I had my first experience of being published in the Guardian last week, with a piece I wrote about the centrality of content to the future of SEO.
The very same week, I gave a talk at a conference about content marketing and exporting.
The two experiences illustrated to me just how our notion of “content” and the role of the content provider has changed in a few short years.
Once upon a time, article contributors and conference speakers were paid for their trouble. Today, your payoff is the opportunity for publicity that the platform allows you.
That phenomenon has its precise analogue in the SEO world in paid-for guest blogging – which was officially condemned to death by Matt Cutts back in January. The theory was that the value of a link from a “trustworthy” domain (and traffic I suppose, but that was hardly the point) outweighed the cost of producing the content and the fee paid to the blog owner.
The problem with the online and the offline situations is that the content creator is subordinated to the publishing platform owner. Labour is subordinated to capital, if you want a rare online marketing Marxist slant on it. If you want a comedy parallel, try the Daily Mash’s “Google Cars only go to Wikipedia”.
What we’re seeing at the moment reminds me of Formula One in the mid-1990s. No matter how much better a driver Michael Schumacher was than Damon Hill, the overwhelming technical superiority of the Williams car left everyone else gasping in its wake.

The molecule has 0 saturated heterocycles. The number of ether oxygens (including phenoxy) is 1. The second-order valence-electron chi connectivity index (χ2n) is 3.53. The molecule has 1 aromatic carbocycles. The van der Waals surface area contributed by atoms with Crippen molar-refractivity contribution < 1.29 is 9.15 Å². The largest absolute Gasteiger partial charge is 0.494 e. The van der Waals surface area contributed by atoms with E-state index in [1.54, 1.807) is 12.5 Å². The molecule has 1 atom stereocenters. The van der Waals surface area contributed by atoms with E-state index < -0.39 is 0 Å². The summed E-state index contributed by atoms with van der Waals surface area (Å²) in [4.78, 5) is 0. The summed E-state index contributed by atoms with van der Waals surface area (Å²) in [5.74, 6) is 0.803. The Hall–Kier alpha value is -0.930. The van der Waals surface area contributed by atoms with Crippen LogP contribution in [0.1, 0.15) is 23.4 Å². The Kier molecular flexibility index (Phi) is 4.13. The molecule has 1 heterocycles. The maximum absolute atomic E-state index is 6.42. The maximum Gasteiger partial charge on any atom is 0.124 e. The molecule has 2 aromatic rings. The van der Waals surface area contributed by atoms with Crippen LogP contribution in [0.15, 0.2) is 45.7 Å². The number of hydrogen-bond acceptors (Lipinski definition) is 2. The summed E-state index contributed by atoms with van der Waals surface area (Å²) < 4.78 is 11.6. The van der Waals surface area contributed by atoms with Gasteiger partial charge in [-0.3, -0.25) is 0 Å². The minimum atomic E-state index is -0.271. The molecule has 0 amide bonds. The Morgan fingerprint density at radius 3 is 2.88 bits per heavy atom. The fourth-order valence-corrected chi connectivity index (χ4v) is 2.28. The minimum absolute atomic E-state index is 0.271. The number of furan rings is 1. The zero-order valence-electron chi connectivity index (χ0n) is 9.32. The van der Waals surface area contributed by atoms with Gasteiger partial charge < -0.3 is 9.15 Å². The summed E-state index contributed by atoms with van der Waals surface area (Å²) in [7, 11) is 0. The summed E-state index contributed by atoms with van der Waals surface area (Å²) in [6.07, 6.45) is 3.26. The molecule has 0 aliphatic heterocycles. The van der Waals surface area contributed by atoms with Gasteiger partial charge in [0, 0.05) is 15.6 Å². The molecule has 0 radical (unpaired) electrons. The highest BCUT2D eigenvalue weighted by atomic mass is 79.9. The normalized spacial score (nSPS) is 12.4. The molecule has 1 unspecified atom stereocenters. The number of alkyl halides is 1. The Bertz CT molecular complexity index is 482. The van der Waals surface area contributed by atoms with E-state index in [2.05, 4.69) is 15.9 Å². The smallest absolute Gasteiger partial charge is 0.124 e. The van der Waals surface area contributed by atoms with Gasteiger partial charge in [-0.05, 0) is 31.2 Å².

If I’m going to keep this metaphor going, I’d have to say that makes Google theFIA – because it decides what is within the rules and what is cheating, based on its own priorities.
And within those parameters and those of the resources each racing team starts the season with, SERPs is a completely fair contest…
That is to say, it’s not fair at all – should the irony above have been lost on you. As I said in my aforementioned article, in a moment of poetic whimsy:
“Google is the sea that search marketers must swim in and its whims are as heartless and inexorable as the tides.”
As an aside, I found it highly amusing that most of the on-site responses my blog attracted (since removed) turned out to be comment spam, linking through to dodgy SEO agencies. It’s like some people don’t read blogs at all before they post their replies!
Anyway, the point I was trying to make was “if you can’t beat ‘em – join ‘em”. Stop thinking about Google and think about the audience; the message, not the medium.
Google says it wants to get the most relevant results to searchers? Try taking it at face value – worry about producing the most relevant content and not the process of how Google gets it to searchers.
Of course, it would be ridiculous to ignore SEO. In my view, modern SEO should be a steady background hum of technical best practice rather than some secret supercharger hidden under the bonnet.
That’s what I think Google is trying to achieve and it’s an admirable goal, even if it goes about it in a high-handed and often ham-fisted way.